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Alfredo Rodriguez, Totico, Carlos "Patato" Valdez, Sonido Solido - Alfredo, Patato, Totico CD

Review: Choice Cuts

by Bobby Sanabria

Take three of Cuba's best musicians, pianist Alfredo Rodriguez, vocalist rumbero Totico, and master conguero Carlos "Patato" Valdez, put them together in the studio and the results are nothing less than the pure Afro-centric funk that is Cuban music with solid sound.

The opening solo is provided by Alfredito's son-montuno. "Monsieur José," which deals with a man who wants to learn French (from Monsieur José) so he can "rap" with his girlfriend. (Alfredito, by the way, resides in France) Luisito Ayala's lead vocal is clear and to the point — but with the inherent callejero (street) soul that separates him from the current flavor of the month crop of salsa romantica singers. Opening in a major key the tune's final destination is the montuno (vamp) set up in a minor tonality for Karla Pulls' beautifully concise flute solo, and back to the major tonality for Patato's conga solo showcasing his unique melodic style, and ending with fellow Cuban Roberto Rodriguez on trumpet who brings the tune to it's climax.

It should be noted that elements of the conjunto (small band with brass) and charanga (flute and strings) styles are interwoven in perfect symbiosis throughout the recording.

"Quimbobo Con Salsa," a composition by the renowned Cuban sonero/scat singer Francisco Fello Bey is an uptempo guaracha which features Eugenio "Totico" Arango's vocal talents. A much respected rumbero (singer, dancer, and drummer of rumba), Totico melds his style beautifully within the context of the son tradition proving the symbiotic relationship both mediums have. "El Yerbero" (the Herbalogist), is another example of a combination of styles (in this case son, danzón and mambo). Although the strings and piano are technically out of tune, this can be considered a minor flaw to be blamed on the producers and does not detract from Ayala's funky vocals. Pull's flute solo and Afredito's virtuoso piano improvisation which, although short in length, represents the entire history of Cuban piano style and proves he is probably the most underrated voice on this instrument and deserves wider recognition.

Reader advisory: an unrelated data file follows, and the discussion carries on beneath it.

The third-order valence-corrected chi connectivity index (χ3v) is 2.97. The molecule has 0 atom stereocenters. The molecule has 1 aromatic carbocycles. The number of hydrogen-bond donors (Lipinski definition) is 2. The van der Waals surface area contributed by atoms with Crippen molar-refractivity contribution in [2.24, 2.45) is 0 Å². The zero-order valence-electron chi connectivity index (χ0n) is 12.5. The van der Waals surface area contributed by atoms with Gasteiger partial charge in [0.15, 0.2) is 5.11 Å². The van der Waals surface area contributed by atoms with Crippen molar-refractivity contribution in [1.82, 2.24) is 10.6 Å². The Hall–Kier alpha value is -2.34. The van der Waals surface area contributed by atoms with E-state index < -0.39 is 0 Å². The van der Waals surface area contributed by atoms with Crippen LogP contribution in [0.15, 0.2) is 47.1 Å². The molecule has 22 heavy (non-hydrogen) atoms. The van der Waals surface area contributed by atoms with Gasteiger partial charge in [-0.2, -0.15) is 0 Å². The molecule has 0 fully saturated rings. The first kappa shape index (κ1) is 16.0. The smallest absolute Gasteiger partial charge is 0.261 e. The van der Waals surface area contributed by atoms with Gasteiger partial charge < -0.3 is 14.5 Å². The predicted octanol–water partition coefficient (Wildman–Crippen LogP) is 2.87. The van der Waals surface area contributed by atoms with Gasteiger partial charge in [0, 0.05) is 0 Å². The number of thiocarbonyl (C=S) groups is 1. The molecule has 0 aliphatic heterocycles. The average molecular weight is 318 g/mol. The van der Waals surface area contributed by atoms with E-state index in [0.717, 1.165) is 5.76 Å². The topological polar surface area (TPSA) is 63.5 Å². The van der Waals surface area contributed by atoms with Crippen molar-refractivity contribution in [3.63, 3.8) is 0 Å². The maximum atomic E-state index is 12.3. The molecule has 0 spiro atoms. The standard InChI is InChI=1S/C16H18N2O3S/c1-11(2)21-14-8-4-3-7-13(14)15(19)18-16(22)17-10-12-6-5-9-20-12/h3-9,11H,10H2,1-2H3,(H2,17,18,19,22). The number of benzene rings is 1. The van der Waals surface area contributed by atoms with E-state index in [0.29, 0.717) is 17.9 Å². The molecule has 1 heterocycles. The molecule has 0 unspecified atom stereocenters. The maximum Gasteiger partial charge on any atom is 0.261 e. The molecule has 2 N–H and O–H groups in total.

This CD features the talents of Carlos "Patato" Valdez on the guaguancó/rumba "Dicelo Patato" (Say It Patato) as singer and conguero stating the melody. The montuno features Totico in his medium as gallo (lead vocal in Rumba) improvising. Tactical air support is provided by Nicky Marrero on timbales, Andy Gonzalez on bass, Alfredito on piano on this and throughout the recording with the addition of Tomas "Choqui" Lopez Jr. on bongo and bell on some other cuts. The final blow is given by Alfredito's majestic piano intro on "Para Africa Traigo Mi Son" (For Africa I Bring My Son), a tribute to the motherland of rhythm. This rugged Son Montuno features Totico in the Són style again and his improvisations paint a beautiful picture of some of Africa's major cities and how we are all related to our often neglected "mother", Again Pull's flute provides a brief interlude but it is Alfredito's piano solo which provides a "clinic" on how to play Cuban style piano. The late great Roberto Rodriguez closes on trumpet.

Sonido Solido provides what it's title states, solid sound in the Cuban tradition. 'Nuff said.

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